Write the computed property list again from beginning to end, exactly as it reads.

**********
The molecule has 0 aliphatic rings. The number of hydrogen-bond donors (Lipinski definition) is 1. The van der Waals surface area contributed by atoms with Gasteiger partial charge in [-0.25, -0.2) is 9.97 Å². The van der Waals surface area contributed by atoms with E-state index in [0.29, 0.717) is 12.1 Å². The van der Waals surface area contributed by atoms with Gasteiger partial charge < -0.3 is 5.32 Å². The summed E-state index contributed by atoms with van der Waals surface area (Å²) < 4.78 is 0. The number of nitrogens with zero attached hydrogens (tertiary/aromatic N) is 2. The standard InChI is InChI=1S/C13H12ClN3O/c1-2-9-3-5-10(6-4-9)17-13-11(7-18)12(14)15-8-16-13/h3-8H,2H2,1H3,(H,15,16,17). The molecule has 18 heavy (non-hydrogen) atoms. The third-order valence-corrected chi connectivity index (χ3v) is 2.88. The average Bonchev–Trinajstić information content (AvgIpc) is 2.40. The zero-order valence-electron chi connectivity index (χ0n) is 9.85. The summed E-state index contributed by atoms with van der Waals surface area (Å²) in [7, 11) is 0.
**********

The molecule has 0 aliphatic rings. The number of hydrogen-bond donors (Lipinski definition) is 1. The van der Waals surface area contributed by atoms with Gasteiger partial charge in [-0.25, -0.2) is 9.97 Å². The van der Waals surface area contributed by atoms with E-state index in [0.29, 0.717) is 12.1 Å². The van der Waals surface area contributed by atoms with Gasteiger partial charge < -0.3 is 5.32 Å². The summed E-state index contributed by atoms with van der Waals surface area (Å²) < 4.78 is 0. The number of nitrogens with zero attached hydrogens (tertiary/aromatic N) is 2. The standard InChI is InChI=1S/C13H12ClN3O/c1-2-9-3-5-10(6-4-9)17-13-11(7-18)12(14)15-8-16-13/h3-8H,2H2,1H3,(H,15,16,17). The molecule has 18 heavy (non-hydrogen) atoms. The third-order valence-corrected chi connectivity index (χ3v) is 2.88. The average Bonchev–Trinajstić information content (AvgIpc) is 2.40. The zero-order valence-electron chi connectivity index (χ0n) is 9.85. The summed E-state index contributed by atoms with van der Waals surface area (Å²) in [7, 11) is 0.